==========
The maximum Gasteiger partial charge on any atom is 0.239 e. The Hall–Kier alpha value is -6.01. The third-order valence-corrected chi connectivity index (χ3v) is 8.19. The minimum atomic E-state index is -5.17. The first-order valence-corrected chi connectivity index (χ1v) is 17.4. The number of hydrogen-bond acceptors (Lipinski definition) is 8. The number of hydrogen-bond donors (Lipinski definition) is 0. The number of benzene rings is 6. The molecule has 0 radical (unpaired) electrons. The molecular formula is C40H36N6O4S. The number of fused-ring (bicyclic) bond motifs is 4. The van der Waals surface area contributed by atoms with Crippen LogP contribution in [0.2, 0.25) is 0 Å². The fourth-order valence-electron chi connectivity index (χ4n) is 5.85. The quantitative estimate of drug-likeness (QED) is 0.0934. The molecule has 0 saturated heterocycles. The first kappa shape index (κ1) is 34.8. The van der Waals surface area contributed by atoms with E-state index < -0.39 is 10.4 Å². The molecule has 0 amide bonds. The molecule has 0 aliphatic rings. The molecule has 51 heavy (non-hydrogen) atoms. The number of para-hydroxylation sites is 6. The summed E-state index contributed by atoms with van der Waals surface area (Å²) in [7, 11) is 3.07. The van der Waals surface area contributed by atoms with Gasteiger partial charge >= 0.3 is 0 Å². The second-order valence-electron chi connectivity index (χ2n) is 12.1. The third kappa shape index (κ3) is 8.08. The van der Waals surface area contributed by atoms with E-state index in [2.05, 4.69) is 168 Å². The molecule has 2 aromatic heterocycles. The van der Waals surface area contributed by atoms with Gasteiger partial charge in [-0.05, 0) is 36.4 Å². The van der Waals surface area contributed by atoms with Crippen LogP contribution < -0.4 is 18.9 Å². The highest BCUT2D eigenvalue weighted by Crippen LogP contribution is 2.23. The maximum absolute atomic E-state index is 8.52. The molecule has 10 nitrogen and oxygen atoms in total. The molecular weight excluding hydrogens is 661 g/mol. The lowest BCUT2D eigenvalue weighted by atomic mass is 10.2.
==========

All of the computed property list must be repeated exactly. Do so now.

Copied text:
The maximum Gasteiger partial charge on any atom is 0.239 e. The Hall–Kier alpha value is -6.01. The third-order valence-corrected chi connectivity index (χ3v) is 8.19. The minimum atomic E-state index is -5.17. The first-order valence-corrected chi connectivity index (χ1v) is 17.4. The number of hydrogen-bond acceptors (Lipinski definition) is 8. The number of hydrogen-bond donors (Lipinski definition) is 0. The number of benzene rings is 6. The molecule has 0 radical (unpaired) electrons. The molecular formula is C40H36N6O4S. The number of fused-ring (bicyclic) bond motifs is 4. The van der Waals surface area contributed by atoms with Crippen LogP contribution in [0.2, 0.25) is 0 Å². The fourth-order valence-electron chi connectivity index (χ4n) is 5.85. The quantitative estimate of drug-likeness (QED) is 0.0934. The molecule has 0 saturated heterocycles. The first kappa shape index (κ1) is 34.8. The van der Waals surface area contributed by atoms with E-state index < -0.39 is 10.4 Å². The molecule has 0 amide bonds. The molecule has 0 aliphatic rings. The molecule has 51 heavy (non-hydrogen) atoms. The number of para-hydroxylation sites is 6. The summed E-state index contributed by atoms with van der Waals surface area (Å²) in [7, 11) is 3.07. The van der Waals surface area contributed by atoms with Gasteiger partial charge >= 0.3 is 0 Å². The second-order valence-electron chi connectivity index (χ2n) is 12.1. The third kappa shape index (κ3) is 8.08. The van der Waals surface area contributed by atoms with E-state index in [2.05, 4.69) is 168 Å². The molecule has 2 aromatic heterocycles. The van der Waals surface area contributed by atoms with Gasteiger partial charge in [-0.05, 0) is 36.4 Å². The van der Waals surface area contributed by atoms with Crippen LogP contribution < -0.4 is 18.9 Å². The highest BCUT2D eigenvalue weighted by Crippen LogP contribution is 2.23. The maximum absolute atomic E-state index is 8.52. The molecule has 10 nitrogen and oxygen atoms in total. The molecular weight excluding hydrogens is 661 g/mol. The lowest BCUT2D eigenvalue weighted by atomic mass is 10.2.